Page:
In a case identical to one it ruled on earlier this year, the Indiana Court of Appeals today found the state violated a juvenile’s
right to counsel at her detention hearing.
Juvenile A.S. was detained in October 2008 on suspicion of battery. At her detention hearing the next day, no witnesses were
sworn in and no evidence was heard. She and her mother signed a document that the trial court apparently treated as a waiver
to a number of rights, including A.S.’s right to counsel. The magistrate never asked if A.S. wanted legal representation
or counsel appointed, nor did the magistrate inform her of the burdens of proceeding pro se.
A.S. had been in trouble before and at that time, she and her mother signed the same waiver. In A.S. v. State, 923
N.E.2d 486, 488 (Ind. Ct. App. 2010), the appellate court ruled A.S.’s alleged waiver of counsel was invalid. She had
moved for relief from judgment finding her to be delinquent because she had been adjudicated without counsel and without waiving
her right to counsel.
The Court of Appeals found the latest waiver A.S. signed also didn’t comport with constitutional requirements. A.S.
was appealing in the instant case that she was denied certain rights at her initial detention hearing, she shouldn’t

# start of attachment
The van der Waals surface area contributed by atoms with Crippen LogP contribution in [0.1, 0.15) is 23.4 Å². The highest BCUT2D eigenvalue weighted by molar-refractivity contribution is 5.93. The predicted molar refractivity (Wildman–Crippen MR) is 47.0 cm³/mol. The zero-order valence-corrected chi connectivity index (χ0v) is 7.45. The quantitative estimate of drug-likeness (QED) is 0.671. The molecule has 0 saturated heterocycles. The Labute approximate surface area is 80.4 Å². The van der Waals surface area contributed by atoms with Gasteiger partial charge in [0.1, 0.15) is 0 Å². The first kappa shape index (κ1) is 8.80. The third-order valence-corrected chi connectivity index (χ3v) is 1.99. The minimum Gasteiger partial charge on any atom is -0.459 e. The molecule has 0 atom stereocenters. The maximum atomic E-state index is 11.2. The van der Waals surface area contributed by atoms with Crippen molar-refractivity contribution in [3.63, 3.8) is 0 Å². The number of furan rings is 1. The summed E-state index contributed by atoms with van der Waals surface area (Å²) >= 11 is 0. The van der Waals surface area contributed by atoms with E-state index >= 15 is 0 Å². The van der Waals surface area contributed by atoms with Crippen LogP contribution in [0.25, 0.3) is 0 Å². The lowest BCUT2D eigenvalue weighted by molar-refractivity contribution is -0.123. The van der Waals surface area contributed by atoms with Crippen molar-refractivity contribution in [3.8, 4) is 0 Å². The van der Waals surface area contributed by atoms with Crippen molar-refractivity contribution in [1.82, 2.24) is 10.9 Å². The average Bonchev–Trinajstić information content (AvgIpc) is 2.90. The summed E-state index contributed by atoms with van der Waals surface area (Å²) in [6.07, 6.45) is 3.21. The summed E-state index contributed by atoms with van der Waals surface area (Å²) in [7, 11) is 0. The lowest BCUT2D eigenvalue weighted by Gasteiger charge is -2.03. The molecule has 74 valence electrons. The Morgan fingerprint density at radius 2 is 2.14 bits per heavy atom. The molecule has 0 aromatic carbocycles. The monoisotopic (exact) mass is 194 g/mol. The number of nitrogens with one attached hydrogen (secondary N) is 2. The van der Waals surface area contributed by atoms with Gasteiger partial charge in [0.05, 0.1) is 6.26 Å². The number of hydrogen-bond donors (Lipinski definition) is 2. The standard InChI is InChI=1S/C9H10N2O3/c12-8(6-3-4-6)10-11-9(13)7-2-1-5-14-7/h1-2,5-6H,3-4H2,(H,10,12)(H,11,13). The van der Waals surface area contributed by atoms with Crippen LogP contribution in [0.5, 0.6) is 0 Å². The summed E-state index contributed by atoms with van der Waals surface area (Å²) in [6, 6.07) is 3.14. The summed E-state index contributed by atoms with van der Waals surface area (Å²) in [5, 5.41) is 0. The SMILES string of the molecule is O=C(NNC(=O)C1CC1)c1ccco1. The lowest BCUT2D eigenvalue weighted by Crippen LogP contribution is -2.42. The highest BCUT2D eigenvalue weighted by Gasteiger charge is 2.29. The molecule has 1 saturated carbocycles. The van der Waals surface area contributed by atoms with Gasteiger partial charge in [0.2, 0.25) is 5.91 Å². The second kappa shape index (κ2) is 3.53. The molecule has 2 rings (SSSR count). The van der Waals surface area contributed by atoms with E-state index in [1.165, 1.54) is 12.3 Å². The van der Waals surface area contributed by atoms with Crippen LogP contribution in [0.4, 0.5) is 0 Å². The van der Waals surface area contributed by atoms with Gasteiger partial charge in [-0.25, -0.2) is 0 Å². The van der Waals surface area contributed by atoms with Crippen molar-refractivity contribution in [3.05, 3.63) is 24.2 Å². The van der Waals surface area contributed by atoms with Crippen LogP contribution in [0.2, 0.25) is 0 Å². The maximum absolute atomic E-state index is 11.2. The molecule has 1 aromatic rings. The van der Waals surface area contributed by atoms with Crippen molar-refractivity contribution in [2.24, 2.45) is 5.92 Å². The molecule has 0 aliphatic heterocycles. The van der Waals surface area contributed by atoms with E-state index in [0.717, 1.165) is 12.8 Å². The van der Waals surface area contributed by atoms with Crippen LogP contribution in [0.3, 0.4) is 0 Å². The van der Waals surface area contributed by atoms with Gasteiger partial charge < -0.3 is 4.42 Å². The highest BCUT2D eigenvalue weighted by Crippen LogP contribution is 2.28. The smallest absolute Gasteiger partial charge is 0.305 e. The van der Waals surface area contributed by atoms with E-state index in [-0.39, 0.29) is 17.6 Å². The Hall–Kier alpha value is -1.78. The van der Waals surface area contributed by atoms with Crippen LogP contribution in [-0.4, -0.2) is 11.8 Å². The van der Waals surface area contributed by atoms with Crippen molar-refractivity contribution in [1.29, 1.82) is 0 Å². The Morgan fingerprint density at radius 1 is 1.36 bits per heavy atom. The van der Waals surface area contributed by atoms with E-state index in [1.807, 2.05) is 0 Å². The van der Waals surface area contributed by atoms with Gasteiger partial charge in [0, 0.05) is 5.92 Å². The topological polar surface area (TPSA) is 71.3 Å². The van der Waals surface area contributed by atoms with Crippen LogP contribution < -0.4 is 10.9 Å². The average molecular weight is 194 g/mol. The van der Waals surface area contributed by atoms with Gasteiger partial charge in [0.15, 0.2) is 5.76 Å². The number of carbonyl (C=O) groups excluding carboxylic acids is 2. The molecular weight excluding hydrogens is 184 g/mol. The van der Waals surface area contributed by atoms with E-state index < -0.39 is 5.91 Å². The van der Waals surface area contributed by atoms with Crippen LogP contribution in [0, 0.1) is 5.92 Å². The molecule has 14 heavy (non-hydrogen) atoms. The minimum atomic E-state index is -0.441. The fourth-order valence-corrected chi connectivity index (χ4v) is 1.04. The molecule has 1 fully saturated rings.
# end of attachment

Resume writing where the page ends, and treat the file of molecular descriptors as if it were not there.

have been adjudicated as a delinquent because her hearing didn’t take place within 60 days, and she wasn’t tried
by a jury.
The state argued against the appellate court addressing the merits of the violation because A.S. didn’t raise the claim
and it’s moot because she’s no longer detained.
The Court of Appeals in A.S. v. State of Indiana, No. 10A01-0908-JV-423, ruled A.S.’s constitutional claim wasn’t
waived due to fundamental error because she was not adequately informed of her right to counsel. The appellate judges decided
to consider A.S.’s constitutional right because it reflects a question of great public importance and the issue is likely
to recur. They found her initial detention was improper because the court didn’t get a constitutionally sufficient waiver
of counsel from her and didn’t allow her to present evidence or confront witnesses.
The judges rejected her argument that her hearing didn’t happen within the required 60 days. Her hearing happened 90
days after she was initially detained. Every Saturday, Sunday, and holiday during that period should be excluded from calculation,
which then puts A.S.’s hearing held within the 60-day period. In addition, A.S. did not have a right to trial by jury.